Those are the biggies. There are numerous smaller, more specific policing organizations. The Postal Inspection Service which handles mail fraud, identity theft and other mail-related crimes, for example; or the Capitol Police, charged with policing the grounds of the U.S. Capitol in Washington D.C. Federal Air Marshals are officially FAA employees (I think) who police aircraft in flight. Moving astray from 'policing' - there are Federal Marshals, whose job is familiar to anyone who has seen The Fugitive - they find and retrieve fugitives, as well as handle enforcement actions related to manhunts. The Immigration and Naturalization Service (INS) had its own agents, as well as calling in assistance from other agencies when needed; it's been split into three Bureaux by the Department of Homeland Security.

Note that all of the above organizations and persons can and do work together. There are byzantine and exhaustive rules about which are supposed to have authority and/or jurisdiction in any particular case, but like any other set of rules governing the behavior of organizations, they often give way to politics. As anyone who has watched an American cop movie can attest, jurisdictional frictions are a way of life - although in many areas of enforcement, such cooperation occurs frequently enough (or continuously) that the organizations work smoothly and in concert.

There is no single 'system,' as well. Each state has different laws and regulations that govern the operations and behavior of law enforcement personnel and organizations. Informal agreements exist to cover 'grey areas.' Tacit arrangements have been worked out. Also, note that even if a law enforcement officer is outside his or her jurisdiction, if they witness a crime they can always detain suspects and place them under citizen's arrest, or just hold them for local law enforcement. Most times, uniformed officers who undertake such actions will simply hand off the paperwork and legal authority to the local law enforcement agents, with their thanks. Be careful - as a private citizen, your word isn't as good as theirs (a fact of life) and you're not trained to deal wth these things. Performing a citizen's arrest is an act which carries severe consequences, even if you're right - the best way to handle any situation you might witness is to find help fast. If you can't find help, then it's on your head to decide what to do.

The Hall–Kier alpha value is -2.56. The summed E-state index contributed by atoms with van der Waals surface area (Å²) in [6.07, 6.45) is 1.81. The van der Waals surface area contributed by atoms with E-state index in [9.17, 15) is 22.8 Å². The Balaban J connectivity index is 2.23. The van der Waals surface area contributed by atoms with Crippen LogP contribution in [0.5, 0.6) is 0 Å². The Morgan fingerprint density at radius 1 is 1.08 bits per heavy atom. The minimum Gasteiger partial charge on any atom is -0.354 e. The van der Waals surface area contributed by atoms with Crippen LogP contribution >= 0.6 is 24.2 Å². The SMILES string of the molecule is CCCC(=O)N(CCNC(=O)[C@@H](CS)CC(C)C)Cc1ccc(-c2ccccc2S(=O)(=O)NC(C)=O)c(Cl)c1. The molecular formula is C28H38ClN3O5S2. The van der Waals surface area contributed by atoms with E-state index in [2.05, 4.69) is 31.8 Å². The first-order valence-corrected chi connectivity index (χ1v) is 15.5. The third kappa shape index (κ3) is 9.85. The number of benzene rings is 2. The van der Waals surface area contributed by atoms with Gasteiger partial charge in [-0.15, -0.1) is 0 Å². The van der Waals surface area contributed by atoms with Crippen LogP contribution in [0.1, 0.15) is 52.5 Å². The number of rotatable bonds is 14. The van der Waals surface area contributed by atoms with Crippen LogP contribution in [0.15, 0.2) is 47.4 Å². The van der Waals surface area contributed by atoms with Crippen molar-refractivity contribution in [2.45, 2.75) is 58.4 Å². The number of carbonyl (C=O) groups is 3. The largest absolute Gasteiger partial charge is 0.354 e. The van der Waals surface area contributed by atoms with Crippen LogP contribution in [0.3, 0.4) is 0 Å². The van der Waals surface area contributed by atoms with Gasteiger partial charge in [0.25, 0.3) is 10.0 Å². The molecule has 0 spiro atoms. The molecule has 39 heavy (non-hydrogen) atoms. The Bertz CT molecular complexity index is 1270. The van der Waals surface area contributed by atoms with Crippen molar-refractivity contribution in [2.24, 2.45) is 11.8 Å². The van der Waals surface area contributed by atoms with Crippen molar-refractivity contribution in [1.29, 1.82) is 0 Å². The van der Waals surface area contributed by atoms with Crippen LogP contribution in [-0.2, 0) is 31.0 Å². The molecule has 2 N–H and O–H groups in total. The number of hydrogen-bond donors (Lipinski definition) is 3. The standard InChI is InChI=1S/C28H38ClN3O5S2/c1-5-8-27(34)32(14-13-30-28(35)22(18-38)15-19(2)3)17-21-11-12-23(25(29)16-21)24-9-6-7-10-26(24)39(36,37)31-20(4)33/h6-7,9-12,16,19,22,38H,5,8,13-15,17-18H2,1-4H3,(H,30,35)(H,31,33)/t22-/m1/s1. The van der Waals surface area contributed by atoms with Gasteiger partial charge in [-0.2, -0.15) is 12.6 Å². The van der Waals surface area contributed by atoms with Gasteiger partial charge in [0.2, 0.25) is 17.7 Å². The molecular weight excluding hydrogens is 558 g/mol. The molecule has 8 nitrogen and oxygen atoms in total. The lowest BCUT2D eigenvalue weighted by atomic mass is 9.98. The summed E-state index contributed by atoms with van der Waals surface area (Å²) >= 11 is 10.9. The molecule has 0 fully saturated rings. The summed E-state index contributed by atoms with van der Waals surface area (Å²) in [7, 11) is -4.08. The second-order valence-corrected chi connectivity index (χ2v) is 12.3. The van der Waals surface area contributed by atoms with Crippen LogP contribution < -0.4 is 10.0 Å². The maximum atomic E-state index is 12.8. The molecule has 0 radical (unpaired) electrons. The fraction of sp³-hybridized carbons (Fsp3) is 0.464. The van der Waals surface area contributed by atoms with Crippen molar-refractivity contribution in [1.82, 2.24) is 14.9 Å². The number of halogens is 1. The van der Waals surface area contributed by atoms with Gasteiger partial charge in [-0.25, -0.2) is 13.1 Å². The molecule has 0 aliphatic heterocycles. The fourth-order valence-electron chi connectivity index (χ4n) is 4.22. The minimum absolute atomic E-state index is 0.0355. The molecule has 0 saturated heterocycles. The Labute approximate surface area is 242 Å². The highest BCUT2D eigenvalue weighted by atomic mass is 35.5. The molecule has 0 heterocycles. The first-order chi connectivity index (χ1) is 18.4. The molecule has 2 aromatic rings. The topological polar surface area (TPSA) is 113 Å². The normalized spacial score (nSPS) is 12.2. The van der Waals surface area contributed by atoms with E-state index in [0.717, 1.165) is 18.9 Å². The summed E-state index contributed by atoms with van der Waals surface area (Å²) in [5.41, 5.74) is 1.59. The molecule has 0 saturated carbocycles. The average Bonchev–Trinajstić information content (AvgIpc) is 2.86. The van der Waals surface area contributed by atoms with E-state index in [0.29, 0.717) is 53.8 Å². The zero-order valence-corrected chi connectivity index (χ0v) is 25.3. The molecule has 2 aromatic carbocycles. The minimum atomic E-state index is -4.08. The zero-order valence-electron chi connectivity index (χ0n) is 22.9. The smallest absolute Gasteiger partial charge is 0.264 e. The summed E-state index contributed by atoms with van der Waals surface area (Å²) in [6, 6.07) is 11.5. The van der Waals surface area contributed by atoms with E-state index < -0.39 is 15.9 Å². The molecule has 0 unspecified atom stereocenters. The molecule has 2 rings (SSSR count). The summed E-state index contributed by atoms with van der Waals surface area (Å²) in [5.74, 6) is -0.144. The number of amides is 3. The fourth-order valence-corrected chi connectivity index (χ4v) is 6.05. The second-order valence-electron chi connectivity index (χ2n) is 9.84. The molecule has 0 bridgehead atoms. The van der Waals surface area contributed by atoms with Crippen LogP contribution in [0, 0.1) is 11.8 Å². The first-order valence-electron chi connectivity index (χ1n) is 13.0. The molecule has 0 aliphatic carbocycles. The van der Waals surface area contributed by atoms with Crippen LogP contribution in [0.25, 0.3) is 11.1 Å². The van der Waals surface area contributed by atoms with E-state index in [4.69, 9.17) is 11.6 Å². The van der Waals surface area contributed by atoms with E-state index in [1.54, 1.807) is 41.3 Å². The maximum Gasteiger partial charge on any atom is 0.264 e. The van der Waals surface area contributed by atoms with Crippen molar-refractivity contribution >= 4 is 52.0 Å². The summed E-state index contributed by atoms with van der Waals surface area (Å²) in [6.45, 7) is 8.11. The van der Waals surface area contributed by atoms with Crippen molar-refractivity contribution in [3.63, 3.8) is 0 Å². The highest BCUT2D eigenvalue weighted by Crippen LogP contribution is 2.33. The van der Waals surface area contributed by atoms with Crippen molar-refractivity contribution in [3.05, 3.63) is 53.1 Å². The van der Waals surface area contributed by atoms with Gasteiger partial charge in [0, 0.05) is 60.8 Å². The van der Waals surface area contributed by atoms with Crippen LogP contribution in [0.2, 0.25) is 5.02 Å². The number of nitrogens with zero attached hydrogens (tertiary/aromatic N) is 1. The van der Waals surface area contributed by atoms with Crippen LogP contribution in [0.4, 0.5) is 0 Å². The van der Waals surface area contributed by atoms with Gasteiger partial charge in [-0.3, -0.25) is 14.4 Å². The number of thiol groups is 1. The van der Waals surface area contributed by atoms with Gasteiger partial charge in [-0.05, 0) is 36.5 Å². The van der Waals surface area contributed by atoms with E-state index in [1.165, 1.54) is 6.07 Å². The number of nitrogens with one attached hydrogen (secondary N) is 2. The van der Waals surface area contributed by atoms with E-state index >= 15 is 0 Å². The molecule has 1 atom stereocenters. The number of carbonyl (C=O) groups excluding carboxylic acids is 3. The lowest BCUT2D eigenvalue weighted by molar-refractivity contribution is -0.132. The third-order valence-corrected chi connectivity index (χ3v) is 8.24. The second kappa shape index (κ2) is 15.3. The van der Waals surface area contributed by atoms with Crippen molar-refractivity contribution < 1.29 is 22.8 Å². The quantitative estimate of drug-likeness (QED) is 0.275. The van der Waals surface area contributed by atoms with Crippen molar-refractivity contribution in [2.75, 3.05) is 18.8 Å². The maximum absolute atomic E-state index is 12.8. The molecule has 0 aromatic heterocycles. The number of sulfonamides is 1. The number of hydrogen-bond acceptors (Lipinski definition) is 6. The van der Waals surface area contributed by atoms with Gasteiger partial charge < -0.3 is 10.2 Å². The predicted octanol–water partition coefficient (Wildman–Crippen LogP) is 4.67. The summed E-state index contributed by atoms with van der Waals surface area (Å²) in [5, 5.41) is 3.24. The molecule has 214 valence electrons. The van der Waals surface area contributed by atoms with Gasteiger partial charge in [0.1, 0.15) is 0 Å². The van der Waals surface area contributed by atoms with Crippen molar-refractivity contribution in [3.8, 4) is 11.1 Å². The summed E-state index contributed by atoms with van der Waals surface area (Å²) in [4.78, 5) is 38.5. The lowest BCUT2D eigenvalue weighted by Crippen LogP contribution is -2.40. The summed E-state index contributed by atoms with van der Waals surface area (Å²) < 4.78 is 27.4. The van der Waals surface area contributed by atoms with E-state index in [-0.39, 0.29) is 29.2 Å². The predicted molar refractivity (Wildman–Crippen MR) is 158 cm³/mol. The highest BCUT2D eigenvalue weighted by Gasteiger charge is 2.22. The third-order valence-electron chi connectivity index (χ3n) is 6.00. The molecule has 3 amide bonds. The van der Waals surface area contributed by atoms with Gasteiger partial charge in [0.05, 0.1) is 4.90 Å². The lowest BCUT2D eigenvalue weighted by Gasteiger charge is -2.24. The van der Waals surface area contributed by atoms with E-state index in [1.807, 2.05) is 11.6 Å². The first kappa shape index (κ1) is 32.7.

It has been brought to my attention that there are some well-deserved points of confusion about the command of said law enforcement agencies, especially from non-U.S.ians. That's not surprising; most of us have no clue what's going on. I'm going to attempt to dazzle you with glittery phrasing and sprinkles of information whilst hiding that fact that, yes, I have no idea what I'm talking about and that I swear I am not making this up.

There are two types of commanders for policing forces in the U.S. - hired and elected. In some places, the head of the local law enforcement is an elected office. This is most often true in the case of the county Sheriff. I believe that in some places, the Police Chief is an elected official. The real problem is that there are a dizzying number of these positions across the U.S., each with its own rules and traditions.

In general, however, a good rule of thumb is this. Anyone with 'police' in their title has been hired or appointed by a politician - this is a safe bet. Sheriffs are typically elected, while their deputies are not. At the state and national level, law enforcement agents tend to be hired or appointed; while their civilian bosses can give them orders (Governors, Mayors, Presidents) those bosses are not actually members of the force; we're just exercising our penchant for civilian control of armed force, here. At the federal level, all law enforcement agents are hires or appointees.